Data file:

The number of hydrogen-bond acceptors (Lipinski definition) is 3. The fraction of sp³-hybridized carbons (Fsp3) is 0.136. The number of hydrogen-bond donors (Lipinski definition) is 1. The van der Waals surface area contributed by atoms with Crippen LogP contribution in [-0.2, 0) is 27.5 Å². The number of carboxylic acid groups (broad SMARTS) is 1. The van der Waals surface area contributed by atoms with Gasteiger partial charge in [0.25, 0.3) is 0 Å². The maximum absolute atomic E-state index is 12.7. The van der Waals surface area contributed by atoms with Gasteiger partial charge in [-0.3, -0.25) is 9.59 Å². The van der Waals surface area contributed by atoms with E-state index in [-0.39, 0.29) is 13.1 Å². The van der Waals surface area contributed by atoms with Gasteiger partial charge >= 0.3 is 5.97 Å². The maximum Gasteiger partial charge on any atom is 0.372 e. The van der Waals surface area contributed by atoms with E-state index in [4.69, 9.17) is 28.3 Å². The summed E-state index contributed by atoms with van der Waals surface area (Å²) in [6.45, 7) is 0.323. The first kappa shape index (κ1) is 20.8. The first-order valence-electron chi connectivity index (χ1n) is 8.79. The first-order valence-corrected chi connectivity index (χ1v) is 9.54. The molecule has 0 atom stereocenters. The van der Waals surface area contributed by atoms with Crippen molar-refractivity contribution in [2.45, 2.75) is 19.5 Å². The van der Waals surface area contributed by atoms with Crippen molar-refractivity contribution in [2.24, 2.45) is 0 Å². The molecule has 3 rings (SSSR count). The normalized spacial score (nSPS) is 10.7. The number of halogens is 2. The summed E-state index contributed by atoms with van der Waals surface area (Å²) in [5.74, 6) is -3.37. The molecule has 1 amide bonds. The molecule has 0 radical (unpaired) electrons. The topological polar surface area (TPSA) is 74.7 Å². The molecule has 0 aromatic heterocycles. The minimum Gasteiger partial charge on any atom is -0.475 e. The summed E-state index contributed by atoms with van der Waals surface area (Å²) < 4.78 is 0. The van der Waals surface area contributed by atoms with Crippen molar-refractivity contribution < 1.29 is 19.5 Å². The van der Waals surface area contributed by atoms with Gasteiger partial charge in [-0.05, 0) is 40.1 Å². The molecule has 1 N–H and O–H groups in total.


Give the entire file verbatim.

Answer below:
The number of hydrogen-bond acceptors (Lipinski definition) is 3. The fraction of sp³-hybridized carbons (Fsp3) is 0.136. The number of hydrogen-bond donors (Lipinski definition) is 1. The van der Waals surface area contributed by atoms with Crippen LogP contribution in [-0.2, 0) is 27.5 Å². The number of carboxylic acid groups (broad SMARTS) is 1. The van der Waals surface area contributed by atoms with Gasteiger partial charge in [0.25, 0.3) is 0 Å². The maximum absolute atomic E-state index is 12.7. The van der Waals surface area contributed by atoms with Gasteiger partial charge in [-0.3, -0.25) is 9.59 Å². The van der Waals surface area contributed by atoms with E-state index in [-0.39, 0.29) is 13.1 Å². The van der Waals surface area contributed by atoms with Gasteiger partial charge >= 0.3 is 5.97 Å². The maximum Gasteiger partial charge on any atom is 0.372 e. The van der Waals surface area contributed by atoms with E-state index in [4.69, 9.17) is 28.3 Å². The summed E-state index contributed by atoms with van der Waals surface area (Å²) in [6.45, 7) is 0.323. The first kappa shape index (κ1) is 20.8. The first-order valence-electron chi connectivity index (χ1n) is 8.79. The first-order valence-corrected chi connectivity index (χ1v) is 9.54. The molecule has 0 atom stereocenters. The van der Waals surface area contributed by atoms with Crippen molar-refractivity contribution in [2.45, 2.75) is 19.5 Å². The van der Waals surface area contributed by atoms with Crippen molar-refractivity contribution in [2.24, 2.45) is 0 Å². The molecule has 3 rings (SSSR count). The normalized spacial score (nSPS) is 10.7. The number of halogens is 2. The summed E-state index contributed by atoms with van der Waals surface area (Å²) in [5.74, 6) is -3.37. The molecule has 1 amide bonds. The molecule has 0 radical (unpaired) electrons. The topological polar surface area (TPSA) is 74.7 Å². The molecule has 0 aromatic heterocycles. The minimum Gasteiger partial charge on any atom is -0.475 e. The summed E-state index contributed by atoms with van der Waals surface area (Å²) < 4.78 is 0. The van der Waals surface area contributed by atoms with Crippen molar-refractivity contribution < 1.29 is 19.5 Å². The van der Waals surface area contributed by atoms with Gasteiger partial charge in [-0.05, 0) is 40.1 Å². The molecule has 1 N–H and O–H groups in total.